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The Rivkin Project:
How Globalism Uses Multiculturalism to Subvert Sovereign Nations, Part 1


Charles Rivkin

1,368 words

Part 1 of 3

Czech translation here [2]

During October 19–22, 2010, Charles Rivkin, US Ambassador to France, invited a 29-member delegation from the Pacific Council on International Policy (PCIP) to a conference in France, the main purpose of which was to discuss Arab and Islamic relations in the country.[1] The meeting was part of a far-reaching subversive agenda to transform that entire character of France and in particular the consciousness of French youth, which includes the use of France’s Muslim youth in a typically manipulative globalist strategy behind the usual façade of “human rights” and “equality.”

Globalist Delegation at US Embassy

The PCIP report states of the conference:

. . . The delegation further focused on three key themes. First, the group examined Franco-Muslim issues in France through exchanges with Dr. Bassma Kodmani, Director of the Arab Reform Institute, and Ms. Rachida Dati, the first female French cabinet member of North African origin and current Mayor of the 7th Arrondissement in Paris. A trip to the Grand Mosque of Paris and a meeting with the Director of Theology and the Rector there provided additional insight. Second, meetings with Mr. Jean-Noel Poirier, the Vice President of External Affairs at AREVA (a highly innovative French energy company), and with Mr. Brice Lalonde, climate negotiator and former Minister of the Environment, highlighted energy and nuclear policy issues and the differences between U.S. and French policies in these arenas. And finally, the delegation explored the connections between media and culture in California (Hollywood) and France in meetings at the Louvre, the Musee D’Orsay, and at FRANCE 24 — the Paris-based international news and current affairs channel.[2]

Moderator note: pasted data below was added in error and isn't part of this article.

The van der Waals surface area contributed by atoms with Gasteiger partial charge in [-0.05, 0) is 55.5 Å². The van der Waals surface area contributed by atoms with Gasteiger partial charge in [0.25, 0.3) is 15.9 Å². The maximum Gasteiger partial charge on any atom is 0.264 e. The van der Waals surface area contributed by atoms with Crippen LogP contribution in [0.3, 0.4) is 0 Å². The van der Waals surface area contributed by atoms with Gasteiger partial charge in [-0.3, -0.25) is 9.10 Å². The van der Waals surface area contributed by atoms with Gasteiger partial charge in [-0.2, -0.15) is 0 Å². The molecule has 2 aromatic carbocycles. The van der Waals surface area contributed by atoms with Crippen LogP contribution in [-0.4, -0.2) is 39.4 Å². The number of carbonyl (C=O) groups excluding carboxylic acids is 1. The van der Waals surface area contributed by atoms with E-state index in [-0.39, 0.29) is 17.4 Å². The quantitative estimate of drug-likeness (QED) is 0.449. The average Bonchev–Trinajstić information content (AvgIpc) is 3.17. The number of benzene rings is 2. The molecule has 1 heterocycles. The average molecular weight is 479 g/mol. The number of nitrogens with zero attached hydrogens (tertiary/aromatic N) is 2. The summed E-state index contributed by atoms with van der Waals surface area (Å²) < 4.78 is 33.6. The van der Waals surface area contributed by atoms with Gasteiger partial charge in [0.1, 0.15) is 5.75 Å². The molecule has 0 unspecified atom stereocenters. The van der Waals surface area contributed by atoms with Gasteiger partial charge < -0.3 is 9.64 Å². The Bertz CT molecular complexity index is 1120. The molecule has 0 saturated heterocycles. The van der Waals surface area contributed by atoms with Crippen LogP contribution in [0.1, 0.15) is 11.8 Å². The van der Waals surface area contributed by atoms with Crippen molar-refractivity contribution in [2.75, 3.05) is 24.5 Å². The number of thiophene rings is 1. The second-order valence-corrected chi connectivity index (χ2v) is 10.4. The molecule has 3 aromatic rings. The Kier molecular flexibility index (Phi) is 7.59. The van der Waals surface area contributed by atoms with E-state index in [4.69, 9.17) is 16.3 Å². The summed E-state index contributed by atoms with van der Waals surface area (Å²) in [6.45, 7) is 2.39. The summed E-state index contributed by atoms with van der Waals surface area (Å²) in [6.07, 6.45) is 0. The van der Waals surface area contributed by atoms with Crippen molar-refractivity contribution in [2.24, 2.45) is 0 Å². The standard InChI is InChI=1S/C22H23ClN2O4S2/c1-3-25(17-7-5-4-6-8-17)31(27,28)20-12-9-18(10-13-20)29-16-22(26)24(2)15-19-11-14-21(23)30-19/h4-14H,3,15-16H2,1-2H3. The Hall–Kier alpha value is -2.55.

The over-riding concern seems to have been on matters of a multicultural dimension, including not only Arab and Islamic relations in France, but perhaps more importantly in the long term, a discussion on the impact of Hollywood “culture” on the French.

The USA has long played a duplicitous game of “fighting terrorism” of an “Islamic” nature as one of the primary elements of its post-Cold War stratagem of manufactured permanent crises, while using “radical Islam” for it own purposes, the well-known examples being: (1) Supporting Bin Ladin in the war against Russia in Afghanistan, (2) backing Saddam Hussein in the war against Iran, (3) supporting the Kosovo Liberation Army in ousting Serbian sovereignty over mineral rich Kosovo, the KLA having been miraculously transformed from being listed by the US State Department as a “terrorist organization,” to becoming “freedom fighters.”

When US globalists pose as friends of Muslims, the latter should sup with the Great Shaitan with an exceedingly long spoon.

What is the Pacific Council on International Policy?

The PCIP of which Rivkin is a member was founded in 1995 as a regional appendage of the omnipresent globalist think tank, the Council on Foreign Reactions (CFR),[3] is headquartered in Los Angeles, but “with members and activities throughout the West Coast of the United States and internationally.” Corporate funding comes from, among others:

Carnegie Corporation of New York
Chicago Council on Foreign Relations
City National Bank
The Ford Foundation
Bill and Melinda Gates Foundation
The William & Flora Hewlett Foundation
Rockefeller Brothers Fund
The Rockefeller Foundation
United States Institute of Peace[4]

The PCIP is therefore yet another big player in the globalist network comprising hundreds of usually interconnected organizations, lobbies, “civil society” groups, NGOs, and think tanks, associated with banks and other corporations. As usual, there is a conspicuous presence by Rockefeller interests.

Why France?

France has long been a thorn in the side of US globalism because of its stubborn adherence to French interests around the world, rather than those of the manufactured “world community,” although the Sarkozy regime is an exception. However, France is one of the few states left in Western Europe with a strong national consciousness. The best way of destroying any such feeling — which translates too often into policy — is to weaken the concepts of nationhood and nationality by means of promoting “multiculturalism.”